Please note that this entry will include descriptions of domestic abuse and will be included beneath the “Read More” tag.
At some point between 1905 and 1906, John moved to 211 Line Street.
On August 3 1906, Florence published a legal notice. “I will not pay any bills contracted by J.J. Keating after this date as I have a bill of separation and will pay no bills unless contracted by myself.” She also gives her maiden name (Ottinger) so there is absolutely no doubt that this is my great-great grandmother. In 1906, the marriage broke down so badly, that Florence had filed for separation. Less than 1% of marriages ended in divorce during this period, so it unsurprising that Florence did not go through with the divorce. This legal notice appeared in the papers for at least four straight days. This was a legal measure of protection from any debts John might accrue during their separation.
I don’t have the legal records for their separation, but they may or may not exist in the state archives. I’ll be requesting any, if they exist, and will update this entry if I receive any.
While I don’t know what lead to the separation specifically, the newspapers can give us some measure of understanding. Florence took her six children (ranging from age 14 to 1) and moved to 811 Dauphin Street. The court ordered John to pay $6 a week. Florence remained in the same neighborhood that she had since her marriage, and John moved only a few houses from where they had lived as newly weds.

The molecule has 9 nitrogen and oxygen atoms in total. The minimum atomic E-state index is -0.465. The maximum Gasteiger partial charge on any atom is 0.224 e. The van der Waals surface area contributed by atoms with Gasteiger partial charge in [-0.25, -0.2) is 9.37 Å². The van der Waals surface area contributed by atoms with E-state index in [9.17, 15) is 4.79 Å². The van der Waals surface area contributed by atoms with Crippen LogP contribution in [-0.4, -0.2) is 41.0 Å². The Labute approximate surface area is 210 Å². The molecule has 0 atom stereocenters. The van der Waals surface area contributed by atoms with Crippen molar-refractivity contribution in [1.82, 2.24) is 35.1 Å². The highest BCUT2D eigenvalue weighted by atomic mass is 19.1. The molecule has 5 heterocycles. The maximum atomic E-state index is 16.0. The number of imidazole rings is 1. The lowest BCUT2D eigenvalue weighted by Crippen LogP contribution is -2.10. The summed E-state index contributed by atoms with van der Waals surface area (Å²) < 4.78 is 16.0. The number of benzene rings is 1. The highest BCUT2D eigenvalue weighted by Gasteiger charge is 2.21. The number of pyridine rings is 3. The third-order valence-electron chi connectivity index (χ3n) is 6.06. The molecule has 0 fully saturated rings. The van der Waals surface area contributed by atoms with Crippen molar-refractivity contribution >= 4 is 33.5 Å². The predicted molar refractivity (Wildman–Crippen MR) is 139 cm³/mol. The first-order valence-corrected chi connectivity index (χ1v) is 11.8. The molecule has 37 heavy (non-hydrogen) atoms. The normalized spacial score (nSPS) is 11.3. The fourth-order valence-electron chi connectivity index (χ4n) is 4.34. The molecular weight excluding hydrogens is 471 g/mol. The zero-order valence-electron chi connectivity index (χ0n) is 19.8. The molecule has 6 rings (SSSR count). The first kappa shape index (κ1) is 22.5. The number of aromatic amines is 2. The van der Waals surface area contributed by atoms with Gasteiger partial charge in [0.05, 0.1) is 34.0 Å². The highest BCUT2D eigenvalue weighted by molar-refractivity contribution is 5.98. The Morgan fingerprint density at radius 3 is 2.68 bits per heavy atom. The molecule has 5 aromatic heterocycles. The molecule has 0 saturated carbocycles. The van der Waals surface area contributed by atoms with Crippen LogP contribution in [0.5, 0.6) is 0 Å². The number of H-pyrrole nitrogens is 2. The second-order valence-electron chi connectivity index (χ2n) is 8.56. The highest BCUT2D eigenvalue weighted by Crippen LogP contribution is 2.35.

On November 12, 1906, John came to the house where Florence was staying, drunk. He smashed up the house pretty badly — smashing the gas range and shredding linens. Florence ran for an officer, but John remained in the home and, according to the Courier Post, smashed one of his children’s heads into the post. One of the articles says that prior to this, John offered her $12 a week and wanted her to come home. Florence refused — she’d return if he kept sober. I imagine he was one of those men who turned violent and angry when drunk and Florence thought sobriety would give her a measure of safety. For John’s part, he denied that he’d smashed up the house but that he was unhappy that Florence was visiting a house on Pine Street.
O. Glenn Stackhouse, one of the local police court judges, believed Florence, and sentenced John to jail for thirty days.
John would have been released sometime in December of that year and went to live at 446 Second Street. I don’t know if Florence returned home to him at this point — she might have. With John in jail for thirty days, she would have lost out on the support he’d been ordered to pay her.
January & February 1907